Developer's secret $250,000 gift to woo neighborhood group splinters residents


Article Courtesy of The Palm Beach Post

By Thomas R. Collins

Published November 5, 2006


WEST PALM BEACH On the eve of a city commission vote to allow more units in its 21-story luxury condo on Flagler Drive, the developer The Related Group secretly bestowed a $250,000 gift on the area's neighborhood association.

The next day, smiling residents walked to the podium in city hall and showered praise on Related and the project just before city commissioners approved Icon, granting it waivers that allowed Related to add two stories and build more units than otherwise permitted.

Three commissioners say they didn't know about the generous gift and a fourth, Jim Exline, said he'd "heard just rumors." Mayor Lois Frankel found out about it long after the initial commission votes. But she didn't tell commissioners because, she said, the city attorney told her the gift wasn't illegal.

Within months, the leaders of the homeowners group were ousted by their neighbors, who now can't figure out what happened to $30,000 of the money. The former leaders won't share the receipts.

Since then, like the story of a failed marriage, the money intended for neighborhood improvements has divided residents in the north end of town. New leaders of the Northend Coalition of Neighborhoods are trying to get access to the roughly $220,000 that's left even as they question whether the gift was proper to begin with.

New coalition President Bob Beaulieu says it's fishy.

"Because information was not forthcoming, you can't help but wonder, 'What the hell did happen?' "

Former coalition Chief Operating Officer Iangelic Batista said the cash gift "did not buy our support" for the condo.

"It doesn't mean that we were going to like their project," Batista said. "Some liked it, some didn't."

Batista wouldn't give out a copy of the agreement with Related saying, "It's private" but The Palm Beach Post obtained a copy elsewhere.

Under the agreement, Related pledges that $1 million in streetscaping will be done on roads near Icon, which was announced at a public meeting on Dec. 5. It also mentions the quarter-million-dollar gift, which was not. Normally, such gifts are disclosed, but it isn't considered illegal not to disclose them.

The agreement says the money must be spent on public safety, landscaping, lighting, advertising, hurricane supplies and other items for the neighborhood. It also says the money would be put into an escrow account for the group within 14 days of "final unappealable approvals".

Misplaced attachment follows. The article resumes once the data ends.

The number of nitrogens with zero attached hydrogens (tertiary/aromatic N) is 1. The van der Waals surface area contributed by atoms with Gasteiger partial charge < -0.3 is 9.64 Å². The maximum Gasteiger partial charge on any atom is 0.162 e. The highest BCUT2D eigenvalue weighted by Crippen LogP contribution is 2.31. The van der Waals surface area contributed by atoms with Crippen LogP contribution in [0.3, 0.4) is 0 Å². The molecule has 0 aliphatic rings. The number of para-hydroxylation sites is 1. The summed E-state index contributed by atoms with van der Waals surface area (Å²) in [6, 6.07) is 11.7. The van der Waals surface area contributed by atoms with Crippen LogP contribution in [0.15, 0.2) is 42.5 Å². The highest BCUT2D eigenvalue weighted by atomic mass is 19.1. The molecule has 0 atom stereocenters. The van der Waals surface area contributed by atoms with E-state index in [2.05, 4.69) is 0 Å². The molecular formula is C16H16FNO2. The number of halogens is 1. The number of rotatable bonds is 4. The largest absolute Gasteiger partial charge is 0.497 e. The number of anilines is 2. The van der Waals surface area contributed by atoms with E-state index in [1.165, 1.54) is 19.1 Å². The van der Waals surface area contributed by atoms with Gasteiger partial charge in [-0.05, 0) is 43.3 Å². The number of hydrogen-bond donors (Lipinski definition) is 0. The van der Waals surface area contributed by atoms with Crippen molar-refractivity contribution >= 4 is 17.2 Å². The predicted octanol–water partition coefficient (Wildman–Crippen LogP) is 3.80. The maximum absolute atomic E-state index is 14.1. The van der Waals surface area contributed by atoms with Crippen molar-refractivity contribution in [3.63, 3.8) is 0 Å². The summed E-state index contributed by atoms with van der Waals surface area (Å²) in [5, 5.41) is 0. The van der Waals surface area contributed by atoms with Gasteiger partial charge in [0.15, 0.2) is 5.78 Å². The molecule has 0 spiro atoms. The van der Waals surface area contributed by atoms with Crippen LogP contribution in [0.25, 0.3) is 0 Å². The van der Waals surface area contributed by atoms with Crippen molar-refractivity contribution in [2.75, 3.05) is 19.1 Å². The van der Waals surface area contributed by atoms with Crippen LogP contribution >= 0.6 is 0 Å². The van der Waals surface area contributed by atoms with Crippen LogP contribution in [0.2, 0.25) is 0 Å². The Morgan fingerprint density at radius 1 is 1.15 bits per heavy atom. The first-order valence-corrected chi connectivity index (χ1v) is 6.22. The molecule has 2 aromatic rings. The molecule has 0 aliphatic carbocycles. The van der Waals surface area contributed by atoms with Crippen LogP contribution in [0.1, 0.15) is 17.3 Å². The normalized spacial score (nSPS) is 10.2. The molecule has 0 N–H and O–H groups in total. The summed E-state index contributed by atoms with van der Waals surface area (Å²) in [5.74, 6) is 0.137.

Related says that, in giving the money, it was just following the advice that governments often give to developers of projects that might draw opposition: Appease your neighbors.

Barbara Salk, a Related Group vice president, said she couldn't recall another example of an undisclosed cash gift from Related to a neighborhood.

But developers often publicly provide perks for neighborhoods, such as agreeing to plant trees or support neighborhood events. And this was no different, she said.

"The city told us to work with the neighborhood and we're working with the neighborhood," she said. "I'm shocked that anyone would think that it was anything but a positive thing."

Related earned its support by having 26 meetings with neighbors and agreeing to move the building so the Intracoastal Waterway views wouldn't be blocked so much and adding landscaping and open space, she said.

The cash gift wasn't disclosed because it wasn't relevant to the project's getting its zoning approval, Salk said. Legally, city commissioners are allowed to consider only how the project fits within the city's zoning code, not gifts to neighbors.

"We really didn't think it was necessary," Salk said. "It wasn't contingent upon an approval."

But approval wasn't automatic.

Commissioners had some choices to make. They could have declared the 3.4-acre condo project to be a "residential planned development," which gives developers more latitude in design and in how much they can build. But a project has to be 10 acres or more to qualify automatically. Or they could decide that the regular zoning with a shorter tower and fewer units, but perhaps a different design was better.

In this case, they gave Related the "residential planned development" status.

Another choice was whether to limit Related to the 36 units an acre the city code permitted for a planned development or allow 40 units an acre instead. They allowed the 40 units an acre.

The city planning board recommended denial two months before, in a 4-3 vote, when the project was at 44 units an acre, but never reviewed the 40-an-acre proposal.

Commissioners also allowed Related's buildings to be closer to the road than normally allowed.

Helping make Related's case was Kieran Kilday of Kilday & Associates. At the time, Commissioner Ray Liberti was registered as a lobbyist with the firm, but never disclosed that at the time of the commission votes. He is now in federal prison, convicted of mail fraud and obstruction of justice.

Exline said his motion to approve the project on Dec. 5 was, in part, "based on public support."

And there was plenty of that.

Steve Allred, president of the coalition at the time, thanked Related at the meeting for its interaction with the residents.